Secondly, I see the logic of phasing in the arrangements. I am willing to be corrected, but I vaguely remember the Conservative party leader, the right hon. Member for Witney (Mr. Cameron), recently talking about closing the existing parliamentary pension scheme to new entrants. If he did make that point, it would similarly involve a phasing, interim arrangement whereby existing MPs would continue to benefit from the current system, rather than a blanket arrangement whereby all MPs, regardless of the length of their service, were required to switch over to the new arrangement. In that context, I see some sense in applying interim arrangements to the European Parliament as well.
Thirdly, I see the sense in taxing MEPs at the same rate as their constituents. Of course, there is a slight difference in that the provision should very much apply to us in this House, because we set the rates of taxation for our constituents, which is not true of MEPs. Nevertheless, I see the sense in MEPs paying the same rates of taxation, whether they be higher or lower than at present, as the people they represent. However, under the salary level, MEPs would not, as was perhaps inferred by the hon. Member for Hammersmith and Fulham, be eligible to pay the 50 per cent. rate on their income unless there was a massive change in the rate of exchange between sterling and the euro. That causes some difficulty, as we have seen in trying to work out whether football transfers have broken records, because the pound is at such a weak level that it affects comparisons between the UK and the eurozone. However, seeing as the dominant EU currency is the euro, it seems logical to pay MEPs at the euro rate rather than at, for example, the Danish krone rate, or at a more significant currency rate, such as sterling.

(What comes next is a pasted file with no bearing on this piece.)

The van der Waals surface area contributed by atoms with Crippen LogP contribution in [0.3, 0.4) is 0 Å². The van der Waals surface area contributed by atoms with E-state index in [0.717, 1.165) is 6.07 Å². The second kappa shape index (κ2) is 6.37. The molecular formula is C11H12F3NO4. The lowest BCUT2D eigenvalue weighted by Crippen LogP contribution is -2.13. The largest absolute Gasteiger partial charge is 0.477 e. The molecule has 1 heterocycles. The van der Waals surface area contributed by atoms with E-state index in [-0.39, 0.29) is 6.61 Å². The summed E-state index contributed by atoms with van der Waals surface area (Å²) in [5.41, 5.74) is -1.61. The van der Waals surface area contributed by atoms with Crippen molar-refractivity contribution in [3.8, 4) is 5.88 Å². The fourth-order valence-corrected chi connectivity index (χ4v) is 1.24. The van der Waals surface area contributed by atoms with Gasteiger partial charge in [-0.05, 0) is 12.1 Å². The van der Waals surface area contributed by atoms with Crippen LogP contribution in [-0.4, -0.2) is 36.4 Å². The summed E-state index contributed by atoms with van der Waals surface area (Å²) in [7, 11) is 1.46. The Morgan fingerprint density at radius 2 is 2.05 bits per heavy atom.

Mr. Hands: I am trying to follow the hon. Gentleman’s argument. We all know that the Liberal Democrats’ policy is to join the euro at the earliest possible opportunity. I wonder how he feels about national parliamentarians who are elected by a country but who are paid directly by the EU, rather than by their national taxpayers. Will that have an impact on whether they view their duties as being to their home country or to the EU?